Portable Appliance Testing – (PAT TESTING)
We believe ‘pat testing’ or ‘portable appliance testing’ is an important part of any health & safety policy.

Electricity can kill! Each year about 1000 accidents at work involving electric shock or burns are reported to the Health and Safety Executive. About 15 of these are fatal. Those using electricity may not be the only ones at risk: poor electrical installations and faulty electrical appliances can lead to fires which may cause death of injury to others. Most workplaces and types of work in this country have or use electricity in one way or another.

It is our aim here at R and G to make it simple and cost effective for all types of businesses to comply with Health & Safety regulations regarding portable appliance testing and to promote a safe working environment. We look to provide a service that takes care of this important safety aspect for businesses and organisations, leaving them free and piece of mind to concentrate on running their specialist area’s of business.

The Health & Safety Executive states that 25% of all reportable electric accidents involve portable appliances. The Electricity at Work Regulations place a legal responsibility on employers, employees and self employed persons to comply with the provisions of the regulations and take reasonably practicable steps to ensure that no danger results from the use of such equipment. This in effect requires the implementation of a systematic and regular program or maintenance, inspection and testing.


The Health & Safety at Work Act (1974) places such an obligation in the following circumstances:

  1. Where the portable appliances are used by employees.
  2. Where the public may use appliances in establishments such as hospitals, schools, hotels, shops etc.
  3. Where portable appliances are supplied or hired.
  4. Where portable appliances are repaired or serviced.


Our company website has been designed to provide you with an easy guide to Portable Appliance Testing and Inspection. Our service ensures that each appliance is comprehensively tested to meet the exacting requirements of the IEE code of practice for In-Service Inspection and Testing of Electrical Equipment. We use the latest computerised PAT testing equipment and are able to test all portable appliances in your company including-IT equipment,415V,110V &16A. The inspection and testing will be carried out by a fully qualified electrical engineer.

The following pages have been put together with the most commonly asked questions in mind. The website will also give you an insight into our company, showing you that each client is individual to us, howver small or large the company or organisation.

Thank you for your interest in our portable appliance testing services.

Frequency of PAT Testing
There are no absolute rules regarding the frequency of P.A.T Testing an item of electrical equipment should be inspected. HSE Guidance Notes which advised regular testing were generally interpreted as a requirement for annual testing however, circumstances and conditions of use will vary. The test persons should be able to advise on the frequency of testing from their own experience and discussions with the user or dutyholder regarding the lifestyle of the equipment. The repairer of equipment should test after repair. A hirer should test each piece of equipment before each hire contract.

All personnel responsible for the safe use of electrical equipment (e.g. contractors, managers of electrical/electronic laboratories, office managers, are each regarded by the EAWR as dutyholders and should operate a routine safety testing programme for equipment within their control and the periodicity of the tests should be based on the principles of risk assessment.

The HSE offer useful guidance in IND (G) 160L Maintaining portable electrical equipment in offices and other low risk environments.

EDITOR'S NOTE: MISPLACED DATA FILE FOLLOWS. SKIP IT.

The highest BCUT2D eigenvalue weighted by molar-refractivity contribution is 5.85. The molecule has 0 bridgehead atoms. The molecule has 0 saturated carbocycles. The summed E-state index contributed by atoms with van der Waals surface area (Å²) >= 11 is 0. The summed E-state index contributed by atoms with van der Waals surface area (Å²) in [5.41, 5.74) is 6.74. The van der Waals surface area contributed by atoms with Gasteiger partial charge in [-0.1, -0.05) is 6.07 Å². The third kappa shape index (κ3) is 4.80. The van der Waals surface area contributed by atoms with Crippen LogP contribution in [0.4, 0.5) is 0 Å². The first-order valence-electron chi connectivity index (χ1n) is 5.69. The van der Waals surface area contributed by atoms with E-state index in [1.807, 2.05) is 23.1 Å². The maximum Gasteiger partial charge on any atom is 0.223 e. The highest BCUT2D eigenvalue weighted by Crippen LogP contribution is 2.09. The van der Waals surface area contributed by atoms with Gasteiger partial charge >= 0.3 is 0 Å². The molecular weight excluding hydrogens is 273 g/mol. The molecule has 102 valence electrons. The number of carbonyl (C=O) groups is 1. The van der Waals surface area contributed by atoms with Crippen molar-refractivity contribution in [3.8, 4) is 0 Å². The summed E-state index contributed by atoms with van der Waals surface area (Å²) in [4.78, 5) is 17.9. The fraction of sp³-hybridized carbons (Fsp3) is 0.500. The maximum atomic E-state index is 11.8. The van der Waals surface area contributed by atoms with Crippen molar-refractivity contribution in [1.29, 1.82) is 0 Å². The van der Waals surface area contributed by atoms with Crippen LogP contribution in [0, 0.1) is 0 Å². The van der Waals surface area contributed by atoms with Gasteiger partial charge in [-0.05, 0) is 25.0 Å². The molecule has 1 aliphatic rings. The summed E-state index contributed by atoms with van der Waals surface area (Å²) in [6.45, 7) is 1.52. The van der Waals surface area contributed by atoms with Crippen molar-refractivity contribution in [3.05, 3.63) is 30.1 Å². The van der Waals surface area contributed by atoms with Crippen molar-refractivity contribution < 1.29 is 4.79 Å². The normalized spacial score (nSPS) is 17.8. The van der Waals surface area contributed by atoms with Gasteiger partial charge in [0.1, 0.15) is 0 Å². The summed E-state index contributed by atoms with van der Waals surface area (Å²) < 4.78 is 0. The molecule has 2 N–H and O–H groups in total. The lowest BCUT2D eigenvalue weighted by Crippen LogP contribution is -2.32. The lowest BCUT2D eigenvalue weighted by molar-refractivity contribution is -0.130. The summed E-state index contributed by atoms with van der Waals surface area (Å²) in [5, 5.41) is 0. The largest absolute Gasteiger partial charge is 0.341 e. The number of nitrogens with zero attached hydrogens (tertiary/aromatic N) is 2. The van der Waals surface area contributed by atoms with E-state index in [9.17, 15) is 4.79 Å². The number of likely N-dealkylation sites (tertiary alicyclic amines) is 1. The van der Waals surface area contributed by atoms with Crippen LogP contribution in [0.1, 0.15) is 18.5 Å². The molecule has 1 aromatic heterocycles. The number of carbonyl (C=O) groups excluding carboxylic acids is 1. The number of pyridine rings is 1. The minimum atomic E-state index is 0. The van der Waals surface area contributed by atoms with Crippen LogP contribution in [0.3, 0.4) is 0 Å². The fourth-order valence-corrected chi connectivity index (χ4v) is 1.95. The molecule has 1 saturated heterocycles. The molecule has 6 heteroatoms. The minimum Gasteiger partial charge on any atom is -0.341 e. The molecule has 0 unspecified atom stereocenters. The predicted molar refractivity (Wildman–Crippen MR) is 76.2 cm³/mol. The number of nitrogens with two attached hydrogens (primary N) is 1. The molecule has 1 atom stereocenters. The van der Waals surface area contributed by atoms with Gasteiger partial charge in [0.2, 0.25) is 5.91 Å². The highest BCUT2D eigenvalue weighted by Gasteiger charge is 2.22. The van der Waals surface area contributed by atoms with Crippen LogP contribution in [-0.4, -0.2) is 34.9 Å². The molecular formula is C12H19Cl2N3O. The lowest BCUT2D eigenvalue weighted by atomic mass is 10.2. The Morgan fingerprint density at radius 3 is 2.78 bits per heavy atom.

The HSE advises: Experience of operating the maintenance system over a period, together with information on faults found, should be used to review whether and how often equipment and associated leads and plugs should receive a combined inspection and test.

The above advice offers only a starting point and should be modified by local judgements where necessary-i.e.Risk Assessment is required.

The following table shows the recommended times between tests, as laid out in the IEE guidance notes of PAT testing.

The IEE Suggested Initial Frequency of Inspection & Testing of Class 1 Equipment.

TYPE OF PREMISES
TYPE OF EQUIPMENT
FORMAL VISUAL INSPECTION
COMBINED INSPECTION & TESTING
Stationary equipment
24 months
48 months
IT equipment
24 months
48 months
Office & Shops Movable equipment
12 months
24 months
Portable equipment
12 months
24 months
Hand-held equipment
6 months
12 months
Stationary equipment
24 months
48 months
IT equipment
24 months
48 months
Hotels Movable equipment
12 months
24 months
Portable equipment
12 months
24 months
Hand-held equipment
6 months
12 months
Stationary equipment
Monthly
12 months
IT equipment
Monthly
12 months
Equipment used by the the public Movable equipment
Weekly
6 months
Portable equipment
Weekly
6 months
Hand-held equipment
Weekly
6 months
Stationary equipment
None
12 months
IT equipment
None
12 months
Industrial including commercial kitchens Movable equipment
Monthly
6 months
Portable equipment
Monthly
6 months
Hand-held equipment
Monthly
6 months
Stationary equipment
None
12 months
IT equipment
None
12 months
Schools Movable Equipment
4 months
12 months
Portable equipment
4 months
12 months
Hand-held equipment
4 months
12 months
Stationary equipment
Monthly
3 months
IT equipment
Monthly
3 months
Construction sites
110v equipment
Movable equipment
Monthly
3 months
Portable equipment
Monthly
3 months
Hand-held equipment
Monthly
3 months


Assessing the frequency of testing

The Health and Safety Executive offers no absolute rules on the frequency of the testing and inspection of portable appliances. The Memorandum of Guidance on the Electricity at Work Regulations suggests that ‘regular inspection of equipment is an essential part of any preventative maintenance program, but no attempt is made to specify the intervals of time implied by the word ‘regular’. The reason for this omission is obvious; different situations require different measures in order to meet the requirement that the danger is prevented. The factors which effect the frequency of testing must be assessed by the duty holder who thereby makes the judgement.

In arriving at a judgement as to the frequency of testing, a dutyholder is likely to assess the following factors: